"... and i like to be the one
be that as it may, i apologize for my disappearing act lo these many weeks. it's not as if i had nothing to write about. i have three topics to choose from tonight, the other two will follow shortly, to make up for my remission.
eeny meeny, which one shall i choose? maybe i should just go chronologically, sort-of. because, strictly speaking, the last could be the first...
i was very excited a few weeks ago to hear that, for the first time, my Parks and Rec class for young writers was a "go". we had never had enough register before, and just squeaked through this time, with four.
the initial thrill was followed directly by panic. it would be the first time i had taught an extended course to a group of young people. on the surface, it might seem this was an over-reaction. career child care worker, experienced songwriter and teacher of same, no worries, right?
yet i was worried. adults and young people come from different planets, and sometimes i feel like a part-time visitor to both. how would the teens' class differ, and how should i change my preparation for it?
i thought about it for a week, without coming up with an answer. so wednesday after supper i drove over to the hockey rink, found our room locked but ajar (bonus! it's such a hassle trying to find the guy to open up), got out my usual notes and hoped for the best.
the kids showed up, half with parents, half without, all about the same age i think, early high school, three girls, one boy.
the first difference i noted was their ability to concentrate on the job at hand. write a full page first thing? no problem. i was impressed.
i had to tell them a couple of times not to put up their hands. adults don't do that.
the other thing i soon realized was pace: things move much more quickly. bang bang. we got through two hours of exercises and discussion with twenty minutes left. what to do? delving into next week's lesson would be dangerous.
so i decided to ask them to help me edit the song i had just written, which needed a bit of tweaking. i was meeting with my writers' group the next night, where it would probably be fixed to my satisfaction, but i thought, "what the heck?". give them a taste of lessons to come, might be a fun exercise.
well folks, it was more than that. they threw out some suggestions, we played with them a bit, and hey presto, i had a much-improved song. there was nothing for my fellow writers to help me with the next night.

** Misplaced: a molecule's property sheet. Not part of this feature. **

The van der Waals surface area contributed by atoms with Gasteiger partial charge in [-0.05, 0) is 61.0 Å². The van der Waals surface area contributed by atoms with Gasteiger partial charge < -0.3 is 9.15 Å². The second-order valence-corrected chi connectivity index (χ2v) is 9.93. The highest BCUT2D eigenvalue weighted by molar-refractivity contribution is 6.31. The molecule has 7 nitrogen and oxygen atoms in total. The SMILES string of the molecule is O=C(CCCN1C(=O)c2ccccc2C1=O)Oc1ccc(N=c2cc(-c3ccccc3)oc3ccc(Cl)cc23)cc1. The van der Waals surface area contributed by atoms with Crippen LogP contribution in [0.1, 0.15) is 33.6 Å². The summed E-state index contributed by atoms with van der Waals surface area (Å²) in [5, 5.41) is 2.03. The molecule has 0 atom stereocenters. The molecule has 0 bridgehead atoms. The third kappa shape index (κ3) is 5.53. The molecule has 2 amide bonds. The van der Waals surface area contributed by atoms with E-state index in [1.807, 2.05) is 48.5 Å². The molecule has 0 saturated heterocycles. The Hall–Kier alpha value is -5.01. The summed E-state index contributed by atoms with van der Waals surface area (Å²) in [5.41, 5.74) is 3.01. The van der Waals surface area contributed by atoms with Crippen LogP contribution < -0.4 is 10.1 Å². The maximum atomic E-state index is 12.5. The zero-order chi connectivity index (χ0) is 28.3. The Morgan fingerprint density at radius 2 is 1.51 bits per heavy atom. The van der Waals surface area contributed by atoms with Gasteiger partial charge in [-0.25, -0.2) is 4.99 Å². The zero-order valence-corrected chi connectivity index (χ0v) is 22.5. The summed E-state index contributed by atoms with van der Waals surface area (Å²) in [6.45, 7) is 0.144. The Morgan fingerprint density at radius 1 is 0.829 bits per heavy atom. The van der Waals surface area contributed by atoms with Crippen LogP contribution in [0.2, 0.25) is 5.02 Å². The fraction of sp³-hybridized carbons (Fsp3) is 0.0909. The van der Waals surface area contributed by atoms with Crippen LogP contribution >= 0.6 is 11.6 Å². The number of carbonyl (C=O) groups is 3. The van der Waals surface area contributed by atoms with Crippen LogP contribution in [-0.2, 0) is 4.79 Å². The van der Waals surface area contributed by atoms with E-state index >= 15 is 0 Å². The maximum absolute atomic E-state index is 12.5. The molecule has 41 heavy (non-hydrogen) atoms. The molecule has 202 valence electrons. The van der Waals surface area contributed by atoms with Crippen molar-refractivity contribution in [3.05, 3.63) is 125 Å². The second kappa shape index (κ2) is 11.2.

so i left that class with a very good feeling, but knowing that i had some work to do if i was to keep up with them and give them all they could take in. they were hungry for it.
the major problem i saw was that participation levels were very different than in the adult class. in any group of students, you will have a range of participation. with adults however, the range is narrower. everyone has something to say, or ask, occasionally.
in my class of four teens, however, i have two extremes. two kids are very talkative - if i don't keep them talking songwriting, they're talking about something else. one girl has the odd thing to say, mostly encouraged by her growing friendship with the most talkative girl. the last girl volunteers almost nothing.
i was careful from the beginning to assure the kids that they didn't have to share what they wrote in class, but i assumed that they would each present something, sometime.
the quiet one seems content enough, she's writing and paying attention, so i assume she's getting something out of it.
and they all came back for week two, which is great, especially since it was a school night during exams.
if this was an adult class, tomorrow we would be continuing to expand our ideas through exercises and tips, talk more about structure and how to build the song after growing the parts organically.
but the kids and i are going to write something together. it will be chaotic, but i think they'll dig it. it will be fun, even if it crashes and burns.
wish me luck. i'll be back at you soon with topic #2 - my glorious DIY weekend.